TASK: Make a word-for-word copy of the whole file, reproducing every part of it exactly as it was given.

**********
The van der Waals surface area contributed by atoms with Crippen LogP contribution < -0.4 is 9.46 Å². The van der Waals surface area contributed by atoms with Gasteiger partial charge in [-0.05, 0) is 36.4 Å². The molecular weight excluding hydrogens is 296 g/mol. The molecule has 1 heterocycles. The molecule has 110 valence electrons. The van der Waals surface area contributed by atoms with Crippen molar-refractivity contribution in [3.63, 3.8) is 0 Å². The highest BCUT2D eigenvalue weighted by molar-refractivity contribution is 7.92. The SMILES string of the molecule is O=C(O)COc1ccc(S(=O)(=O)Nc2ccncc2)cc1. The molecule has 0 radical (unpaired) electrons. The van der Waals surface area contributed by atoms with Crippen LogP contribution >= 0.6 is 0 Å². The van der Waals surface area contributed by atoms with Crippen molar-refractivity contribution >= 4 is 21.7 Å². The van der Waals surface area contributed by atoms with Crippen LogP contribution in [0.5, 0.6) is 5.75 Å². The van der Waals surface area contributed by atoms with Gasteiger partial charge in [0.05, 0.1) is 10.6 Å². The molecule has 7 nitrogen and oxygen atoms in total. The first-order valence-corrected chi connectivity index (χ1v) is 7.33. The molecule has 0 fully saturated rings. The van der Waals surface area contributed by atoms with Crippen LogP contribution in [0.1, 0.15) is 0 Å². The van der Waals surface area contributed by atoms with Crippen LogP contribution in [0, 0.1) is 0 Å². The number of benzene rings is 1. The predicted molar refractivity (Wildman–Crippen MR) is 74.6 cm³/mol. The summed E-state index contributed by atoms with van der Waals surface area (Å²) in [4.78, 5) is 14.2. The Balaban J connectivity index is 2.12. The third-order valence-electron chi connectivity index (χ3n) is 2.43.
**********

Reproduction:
The van der Waals surface area contributed by atoms with Crippen LogP contribution < -0.4 is 9.46 Å². The van der Waals surface area contributed by atoms with Gasteiger partial charge in [-0.05, 0) is 36.4 Å². The molecular weight excluding hydrogens is 296 g/mol. The molecule has 1 heterocycles. The molecule has 110 valence electrons. The van der Waals surface area contributed by atoms with Crippen molar-refractivity contribution in [3.63, 3.8) is 0 Å². The highest BCUT2D eigenvalue weighted by molar-refractivity contribution is 7.92. The SMILES string of the molecule is O=C(O)COc1ccc(S(=O)(=O)Nc2ccncc2)cc1. The molecule has 0 radical (unpaired) electrons. The van der Waals surface area contributed by atoms with Crippen LogP contribution >= 0.6 is 0 Å². The van der Waals surface area contributed by atoms with Crippen molar-refractivity contribution >= 4 is 21.7 Å². The van der Waals surface area contributed by atoms with Crippen LogP contribution in [0.5, 0.6) is 5.75 Å². The van der Waals surface area contributed by atoms with Gasteiger partial charge in [0.05, 0.1) is 10.6 Å². The molecule has 7 nitrogen and oxygen atoms in total. The first-order valence-corrected chi connectivity index (χ1v) is 7.33. The molecule has 0 fully saturated rings. The van der Waals surface area contributed by atoms with Crippen LogP contribution in [0.1, 0.15) is 0 Å². The van der Waals surface area contributed by atoms with Crippen LogP contribution in [0, 0.1) is 0 Å². The number of benzene rings is 1. The predicted molar refractivity (Wildman–Crippen MR) is 74.6 cm³/mol. The summed E-state index contributed by atoms with van der Waals surface area (Å²) in [4.78, 5) is 14.2. The Balaban J connectivity index is 2.12. The third-order valence-electron chi connectivity index (χ3n) is 2.43.